Keith Sullivan knew nothing about ringette when he started coaching the sport 28 or 29 years ago.
A friend, Phil Rolls, asked him that year to take over the Prince George junior rep team as a mid-season replacement coach. At the time, Sullivan's daughter Cindy was a novice-aged player playing with an older group on the petite team and despite his own lack of experience, Keith couldn't say no.
"Phil phoned me one day to tell me he was firing the coach and wanted me to take it over," said Sullivan. "I told him I knew nothing about ringette, and he said, 'If you don't, the kids are gone,' and away I went from there.
"It's been good. It's just lots of fun, not so much on the ice but off the ice. You see the kids start out as bunnies and five years from now you look at them and say, 'Wow.'"
As the longest-serving ringette coach in the city, Sullivan, 63., plans to stick around for at least two more seasons, including the one that just began. He wants to stay involved to share his knowledge of the game with his granddaughters, Abbey Lank, 11, and her eight-year-old sister Brooklyn, who play for the U-12 and U-10 teams in Prince George.
"I said once before, another two years [before he leaves the game], but it will be after the Canada Winter Games," said Sullivan. "We're getting new people [to volunteer as coaches], you just have to wean them along. Ringette is not like hockey, the parents don't stay when their kids leave, there are just a few of us."
This year, player registration in the Prince George Ringette Association is up to 135, about 15 more than last season. There are three teams in bunnies (under-8), and enough players for two teams in each of the novice, petite, tween divisions and one 17-player junior team. While ringette is traditionally dominated by female players, Sullivan has four boys on his tween house league team and knows of several boys skating with the girls in the other age groups.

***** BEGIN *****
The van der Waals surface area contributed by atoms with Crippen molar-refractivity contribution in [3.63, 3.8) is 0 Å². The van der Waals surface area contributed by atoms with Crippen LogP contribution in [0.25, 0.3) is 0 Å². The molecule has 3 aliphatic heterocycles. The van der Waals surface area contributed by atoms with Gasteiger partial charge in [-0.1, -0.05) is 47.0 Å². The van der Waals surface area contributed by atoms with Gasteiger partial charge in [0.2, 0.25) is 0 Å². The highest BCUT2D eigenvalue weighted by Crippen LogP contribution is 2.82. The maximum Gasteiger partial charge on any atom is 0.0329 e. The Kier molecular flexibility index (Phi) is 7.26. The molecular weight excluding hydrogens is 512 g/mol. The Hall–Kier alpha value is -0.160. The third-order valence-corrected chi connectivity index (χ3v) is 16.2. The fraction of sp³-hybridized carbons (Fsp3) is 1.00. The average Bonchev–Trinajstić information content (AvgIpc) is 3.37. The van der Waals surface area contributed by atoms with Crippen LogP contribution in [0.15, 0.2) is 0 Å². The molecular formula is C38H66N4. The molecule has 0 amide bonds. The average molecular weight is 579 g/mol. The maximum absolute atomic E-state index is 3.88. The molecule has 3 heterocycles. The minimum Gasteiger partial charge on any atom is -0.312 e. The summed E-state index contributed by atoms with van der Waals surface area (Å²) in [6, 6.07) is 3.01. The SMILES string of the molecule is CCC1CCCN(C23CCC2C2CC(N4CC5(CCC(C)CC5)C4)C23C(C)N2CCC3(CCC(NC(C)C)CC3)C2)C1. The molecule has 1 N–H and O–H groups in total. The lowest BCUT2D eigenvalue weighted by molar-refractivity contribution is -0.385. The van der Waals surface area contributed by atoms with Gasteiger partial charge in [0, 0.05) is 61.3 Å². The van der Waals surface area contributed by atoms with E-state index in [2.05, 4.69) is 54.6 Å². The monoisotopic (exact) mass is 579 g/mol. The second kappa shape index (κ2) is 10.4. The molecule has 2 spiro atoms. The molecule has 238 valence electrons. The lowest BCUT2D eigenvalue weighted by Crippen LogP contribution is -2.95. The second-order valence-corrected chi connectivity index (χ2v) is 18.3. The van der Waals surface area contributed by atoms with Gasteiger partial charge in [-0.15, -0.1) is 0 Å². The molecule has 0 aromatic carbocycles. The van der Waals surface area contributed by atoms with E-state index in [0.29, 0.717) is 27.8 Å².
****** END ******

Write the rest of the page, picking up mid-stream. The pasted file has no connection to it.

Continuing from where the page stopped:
Sullivan, who also coaches a house league tween team in the Northern Ringette League, will get a chance to see north central B.C.'s top under-14 players combine forces in an exhibition game against the U-16 team this Saturday at 1:15 p.m. at CN Centre. The two-hour game follows a 90-minute fitness testing session which starts at 10 a.m. at Lac des Bois elementary school (4131 Rainbow Dr.).
The tryout is open to players born between Jan. 1, 2000 and Dec. 31, 2001.
"It's a developmental group and last year we didn't win a game but the kids took great strides," said Sullivan. "Most of them were first-year players, only 12 years old. I think I only lost three 13-year-olds from last year, most of them are coming back, so it should be a stronger team."
The Team North U-14s will play in at least two out-of-town tournaments in Richmond (Jan. 31-Feb. 2, 2014), and either Calgary or Lacombe., Alta., in December, leading up to the Western Canadian championships in Winnipeg, March 26-29, 2014. Sullivan took a combined Northern B.C/Okanagan team to last year's Western Canadian championship in Regina.
He's hoping to arrange a mini-tournament for his rep team with teams from the Lower Mainland and the Okanagan sometime this winter in 100 Mile House. The U-14s will also play in the B.C. Winter Games in Mission/Langley, Feb. 20-23.
The U-14 players are also part of the Northern house league, which includes Prince George, Quesnel, Houston and Terrace. Each of those cities will stage its own tournament this season. The Joy Hoffman Memorial tournament in Prince George is set for Nov. 8-10. Terrace will host the season-opener Oct. 18-20.
Sullivan's team will likely be too young to place any players on Team B.C. for the 2015 Canada Winter Games in Prince George but there are two strong candidates for that U-20 team -- Justine Lamonte, 18, and Zania Pickering, 16 -- who are on for the open division rep team in Prince George coached by Brian and Madeleine Crandell.
For more information go to pgringette.ca.